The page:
Are you thinking about trying your hand at a short story or a novel? Have you written a few, or started few, and aren’t sure where to go next? Here are some suggestions to help you move to the next step.

MY ADVICE IS THE BEST ADVICE YOU WILL EVER RECEIVE. (Read: sarcasm.) And everyone else who gives you advice—be it from their mouth or a book or the internet—thinks the same. They might not say it, but they do. Everybody else gives advice that you can’t always trust, except for theirs.

Except for mine. Mine you can trust because I'm going to tell you not to trust it.

DO YOU NEED ADVICE? Do you need to read books about writing or get people to critique your work? No. After all, approximately 1 in 1000 of all professional writers today have become successful without seeking advice. (Read: more sarcasm.) Who am I to say it can't be done? The statistics would make me a liar.

Okay, so you’d rather not have a measly 1 in 1000 chance of succeeding. Then whose advice should you take, and how much of it?

Here’s a breakdown of how successful would-be writers are at various levels of advice-taking. And by “advice-taking”, I mean everything from rules like “show-don’t-tell” to critiques from other people to suggestions from books. All of it.

WRITERS WHO FOLLOW LESS THAN HALF OF THE WRITING ADVICE THEY RECEIVE: These people don’t usually write for long, and don’t write very much. And what they do write is unfocused, unoriginal crap. They run out of steam because in a world with no rules, there’s no challenge, no guidance, and no motivation to produce a story that at least one other person in the world will want to read. They’re unoriginal because they aren’t aware of the mistakes and overused ideas that thousands of other writers have made. These are often the people who say that they “write for themselves.” Go ahead, write for yourself. There’s nothing I can do for you.

I pity these people. They are always frustrated and never happy. How could you be happy when everything you write is grievously flawed? Nothing can ever follow all of the rules. If your characterization is superb and your plot zings, then your setting isn’t as detailed as it could be. And if your characters, plot, and setting are all great, your novel is just too long. You can’t win. These people sometimes publish, but more often they burn out, or at best produce lackluster, derivative work. Following all the rules stifles originality and hides the unique strengths that every writer has. Sometimes it seems like the people in this category enjoy critiquing other peoples’ stuff more than they enjoy writing themselves. In any case, it’s no fun being them.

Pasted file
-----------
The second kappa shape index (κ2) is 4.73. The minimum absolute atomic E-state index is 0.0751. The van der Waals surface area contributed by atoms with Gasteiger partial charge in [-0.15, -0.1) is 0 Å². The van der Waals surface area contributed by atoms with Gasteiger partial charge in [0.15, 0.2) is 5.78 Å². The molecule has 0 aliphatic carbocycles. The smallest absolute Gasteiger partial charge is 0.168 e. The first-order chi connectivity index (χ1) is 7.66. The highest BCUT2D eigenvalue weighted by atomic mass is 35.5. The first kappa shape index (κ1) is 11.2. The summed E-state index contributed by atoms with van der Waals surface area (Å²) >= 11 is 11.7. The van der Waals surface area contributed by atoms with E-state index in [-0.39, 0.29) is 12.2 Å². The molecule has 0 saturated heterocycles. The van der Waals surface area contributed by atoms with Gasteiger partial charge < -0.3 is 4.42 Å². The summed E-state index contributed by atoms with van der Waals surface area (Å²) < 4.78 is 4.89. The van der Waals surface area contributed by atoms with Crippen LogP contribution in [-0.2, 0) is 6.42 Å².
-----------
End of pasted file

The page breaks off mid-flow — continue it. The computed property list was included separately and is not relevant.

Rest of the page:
WRITERS HUMBLE ENOUGH TO FOLLOW A FAIR AMOUNT OF WRITING ADVICE BUT CONCEITED AND WISE ENOUGH TO REJECT SOME OF IT: A happy balance, but it still ain’t a cake-walk. You have to know when to flout the rules and when to obey them. You have to be willing to experiment and do something crazy, but you also have to put aside the juvenile desire to write an entire story in second person present tense just to prove it can be done. You have to recognize which “wild and original” rule-busting ideas are not wild and original at all, but instead have been done a thousand times (and you’ve never seen them in print because no one wants to read it, or because it worked fifty years ago and editors roll their eyes at it now.)

BOTTOM LINE: Don’t go to either extreme with writing advice. Most of it is decent, but all of it is suspect. Pick and choose carefully what advice to follow, and know why you make the choices you do.

COMING NEXT: To give you some help separating the sheep from the goats, my next lesson will cover some gems of writing advice, and the real deal on each of them. Remember, of all the advice you will ever receive, only mine is 100% trustworthy.

Lessons List * 1* 2* 3* 4* 5* 6* 7* 8* 9* 10* 11* 12

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